Here are three great tips to surely pay off in your grocery budget, courtesy of Kitchen Stewardship, who always offers up great, everyday and do-able health tips. I couldn't agree more with these tips, it will easily save you over $25 a week at the market.
1. Homemade Yogurt
I remain amazed at how much I save with this one little kitchen task! I’d never give it up!
A quart of organic yogurt is about $4 on sale in my part of the country, and Greek yogurt is even more. I make a quart of organic yogurt for $1.75. And I make 4-5 quarts per week.
Assuming I couldn’t always find yogurt on sale, let’s say $5 is a fair price. That means I save between $13-16.25 every week. Who wouldn’t want a savings of around $650-845 every year?! That’s a lot of wiggle room in the food budget – enough to buy lots of grass-fed beef and organic veggies.
Here’s a homemade yogurt tutorial with lots of pictures to make it totally simple. (Did I mention I only spend about 20 minutes a week making this? That means I “earn” over $40/hour making yogurt!)
2. Homemade Chicken Stock
It can’t get any cheaper than free, folks. Now that I’m actually saving ends of carrots, onions, and celery in the freezer and growing my own parsley in the summer, then freezing it too…AND reusing the bones a second and even third time…I am truly getting gallons of organic bone broth for the cost of my gas range and my time. I haven’t priced organic broth in a long time, but I’m willing to bet that I’m saving $20-50 each time I make stock, PLUS having plentiful broth on hand encourages me to make and consume more soup, which is definitely healthier for my family (and usually less expensive than other types of recipes!).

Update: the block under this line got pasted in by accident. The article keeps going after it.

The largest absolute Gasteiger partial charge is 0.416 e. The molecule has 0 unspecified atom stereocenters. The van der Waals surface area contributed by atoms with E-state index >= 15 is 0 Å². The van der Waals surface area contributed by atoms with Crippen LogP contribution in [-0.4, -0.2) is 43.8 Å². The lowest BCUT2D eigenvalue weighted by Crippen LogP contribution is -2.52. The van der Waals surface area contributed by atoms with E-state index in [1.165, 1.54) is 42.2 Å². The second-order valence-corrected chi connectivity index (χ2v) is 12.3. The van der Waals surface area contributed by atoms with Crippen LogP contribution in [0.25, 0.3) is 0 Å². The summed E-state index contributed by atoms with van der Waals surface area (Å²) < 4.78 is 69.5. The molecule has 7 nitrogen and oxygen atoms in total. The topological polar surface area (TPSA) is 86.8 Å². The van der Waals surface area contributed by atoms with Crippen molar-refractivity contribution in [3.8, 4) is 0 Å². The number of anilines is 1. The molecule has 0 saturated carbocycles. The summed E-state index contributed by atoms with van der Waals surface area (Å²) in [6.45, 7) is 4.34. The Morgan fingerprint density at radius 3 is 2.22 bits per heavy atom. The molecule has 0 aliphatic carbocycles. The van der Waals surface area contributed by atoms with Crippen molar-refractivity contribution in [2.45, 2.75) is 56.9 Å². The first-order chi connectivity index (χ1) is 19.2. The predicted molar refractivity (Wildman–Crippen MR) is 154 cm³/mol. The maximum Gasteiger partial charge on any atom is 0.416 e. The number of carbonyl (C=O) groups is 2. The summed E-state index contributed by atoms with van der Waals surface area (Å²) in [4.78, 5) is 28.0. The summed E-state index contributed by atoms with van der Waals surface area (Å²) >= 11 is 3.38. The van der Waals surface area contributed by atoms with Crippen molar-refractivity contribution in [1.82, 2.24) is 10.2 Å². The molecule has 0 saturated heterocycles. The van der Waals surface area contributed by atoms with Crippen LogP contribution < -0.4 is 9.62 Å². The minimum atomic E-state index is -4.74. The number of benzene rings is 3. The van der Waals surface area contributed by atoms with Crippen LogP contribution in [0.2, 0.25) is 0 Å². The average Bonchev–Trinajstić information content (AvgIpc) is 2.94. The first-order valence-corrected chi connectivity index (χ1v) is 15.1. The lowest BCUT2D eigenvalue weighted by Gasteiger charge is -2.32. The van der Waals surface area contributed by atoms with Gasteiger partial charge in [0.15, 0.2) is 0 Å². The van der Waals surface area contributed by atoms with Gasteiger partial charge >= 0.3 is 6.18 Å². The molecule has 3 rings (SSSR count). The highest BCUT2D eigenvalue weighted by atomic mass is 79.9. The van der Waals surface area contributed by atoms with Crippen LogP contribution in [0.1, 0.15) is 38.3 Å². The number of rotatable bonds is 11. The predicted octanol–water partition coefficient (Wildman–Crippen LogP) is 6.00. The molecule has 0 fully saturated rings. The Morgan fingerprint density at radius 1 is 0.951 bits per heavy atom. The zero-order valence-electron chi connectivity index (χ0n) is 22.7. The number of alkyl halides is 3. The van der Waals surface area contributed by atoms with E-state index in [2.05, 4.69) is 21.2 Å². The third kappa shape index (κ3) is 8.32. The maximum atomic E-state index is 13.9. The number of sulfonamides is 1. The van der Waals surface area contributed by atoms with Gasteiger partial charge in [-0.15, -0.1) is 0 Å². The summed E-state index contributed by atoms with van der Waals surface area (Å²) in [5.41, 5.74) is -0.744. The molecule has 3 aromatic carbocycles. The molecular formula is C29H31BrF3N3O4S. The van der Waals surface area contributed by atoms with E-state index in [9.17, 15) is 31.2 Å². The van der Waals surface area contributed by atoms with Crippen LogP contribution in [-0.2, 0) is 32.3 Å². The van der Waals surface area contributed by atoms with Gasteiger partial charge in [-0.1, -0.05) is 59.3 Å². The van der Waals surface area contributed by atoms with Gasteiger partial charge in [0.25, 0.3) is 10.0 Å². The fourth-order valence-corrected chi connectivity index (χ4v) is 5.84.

Many of my recipes include at least some broth, so I always keep some on hand in the fridge - here's real food recipes via pinterest. Y’all. If you’re not making stock yet, resolve to start NOW. Here’s how.
3. Cooking with Dry Beans
This is sort of a cheater, really, because I’m hitting two birds with one stone.
Particularly in the real food, traditional foods, well-sourced world that I live in, meat is the most expensive thing we eat (and maybe cheese). That means that cutting down on meat here and there really helps the budget. I use less meat when beans are either part of the meal (like making a double batch of chili but not doubling the meat) or the main attraction, like chickpea wraps, black bean soup, or veggie bean burritos.
And if I’m cooking my own beans from the 25-pound bags of dry beans that I have in the basement, the savings is pretty huge. (You caught me – drat – that’s actually 3-in-1 here isn’t it? Cutting meat, using dry beans, AND buying in bulk. Sorry about that – I always ask if ice cream places can put two flavors in one dish, too.)
Here’s how I cook dry beans in bulk and freeze in can-sized containers to make any recipe a cinch, and here's a video on youtube about how cooking beans in the Instant Pot actually makes them healthier!
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Hi, I'm Teresa. I am an Integrative Holistic Health Coach. I help you clear the clutter and live with intention so you can live happier and healthier lives.